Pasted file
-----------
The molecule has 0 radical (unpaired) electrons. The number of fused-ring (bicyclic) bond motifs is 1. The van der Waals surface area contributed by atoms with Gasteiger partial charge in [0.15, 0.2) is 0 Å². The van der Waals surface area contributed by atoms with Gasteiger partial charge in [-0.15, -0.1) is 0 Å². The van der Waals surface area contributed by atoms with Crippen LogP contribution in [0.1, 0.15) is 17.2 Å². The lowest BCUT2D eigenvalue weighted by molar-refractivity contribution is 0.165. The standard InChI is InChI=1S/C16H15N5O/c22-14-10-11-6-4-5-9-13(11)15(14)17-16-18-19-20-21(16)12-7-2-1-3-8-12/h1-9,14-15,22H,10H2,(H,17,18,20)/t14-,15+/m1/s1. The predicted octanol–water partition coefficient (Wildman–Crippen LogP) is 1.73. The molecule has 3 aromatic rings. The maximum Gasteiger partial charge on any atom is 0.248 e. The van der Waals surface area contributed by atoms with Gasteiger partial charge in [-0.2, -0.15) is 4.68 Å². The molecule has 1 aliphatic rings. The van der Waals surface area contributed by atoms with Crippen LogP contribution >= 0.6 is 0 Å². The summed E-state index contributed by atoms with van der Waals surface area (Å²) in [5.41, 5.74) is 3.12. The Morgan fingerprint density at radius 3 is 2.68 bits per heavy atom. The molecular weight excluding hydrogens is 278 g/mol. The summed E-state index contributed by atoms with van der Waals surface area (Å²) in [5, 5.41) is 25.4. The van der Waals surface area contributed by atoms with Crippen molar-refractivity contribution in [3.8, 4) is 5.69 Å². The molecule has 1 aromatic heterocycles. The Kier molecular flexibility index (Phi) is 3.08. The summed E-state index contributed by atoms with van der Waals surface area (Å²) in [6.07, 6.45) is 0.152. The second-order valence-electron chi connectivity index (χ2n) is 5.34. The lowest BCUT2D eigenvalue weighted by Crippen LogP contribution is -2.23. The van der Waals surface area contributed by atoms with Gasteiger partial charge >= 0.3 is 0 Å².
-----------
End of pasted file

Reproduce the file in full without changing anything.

The molecule has 0 radical (unpaired) electrons. The number of fused-ring (bicyclic) bond motifs is 1. The van der Waals surface area contributed by atoms with Gasteiger partial charge in [0.15, 0.2) is 0 Å². The van der Waals surface area contributed by atoms with Gasteiger partial charge in [-0.15, -0.1) is 0 Å². The van der Waals surface area contributed by atoms with Crippen LogP contribution in [0.1, 0.15) is 17.2 Å². The lowest BCUT2D eigenvalue weighted by molar-refractivity contribution is 0.165. The standard InChI is InChI=1S/C16H15N5O/c22-14-10-11-6-4-5-9-13(11)15(14)17-16-18-19-20-21(16)12-7-2-1-3-8-12/h1-9,14-15,22H,10H2,(H,17,18,20)/t14-,15+/m1/s1. The predicted octanol–water partition coefficient (Wildman–Crippen LogP) is 1.73. The molecule has 3 aromatic rings. The maximum Gasteiger partial charge on any atom is 0.248 e. The van der Waals surface area contributed by atoms with Gasteiger partial charge in [-0.2, -0.15) is 4.68 Å². The molecule has 1 aliphatic rings. The van der Waals surface area contributed by atoms with Crippen LogP contribution >= 0.6 is 0 Å². The summed E-state index contributed by atoms with van der Waals surface area (Å²) in [5.41, 5.74) is 3.12. The Morgan fingerprint density at radius 3 is 2.68 bits per heavy atom. The molecular weight excluding hydrogens is 278 g/mol. The summed E-state index contributed by atoms with van der Waals surface area (Å²) in [5, 5.41) is 25.4. The van der Waals surface area contributed by atoms with Crippen molar-refractivity contribution in [3.8, 4) is 5.69 Å². The molecule has 1 aromatic heterocycles. The Kier molecular flexibility index (Phi) is 3.08. The summed E-state index contributed by atoms with van der Waals surface area (Å²) in [6.07, 6.45) is 0.152. The second-order valence-electron chi connectivity index (χ2n) is 5.34. The lowest BCUT2D eigenvalue weighted by Crippen LogP contribution is -2.23. The van der Waals surface area contributed by atoms with Gasteiger partial charge >= 0.3 is 0 Å².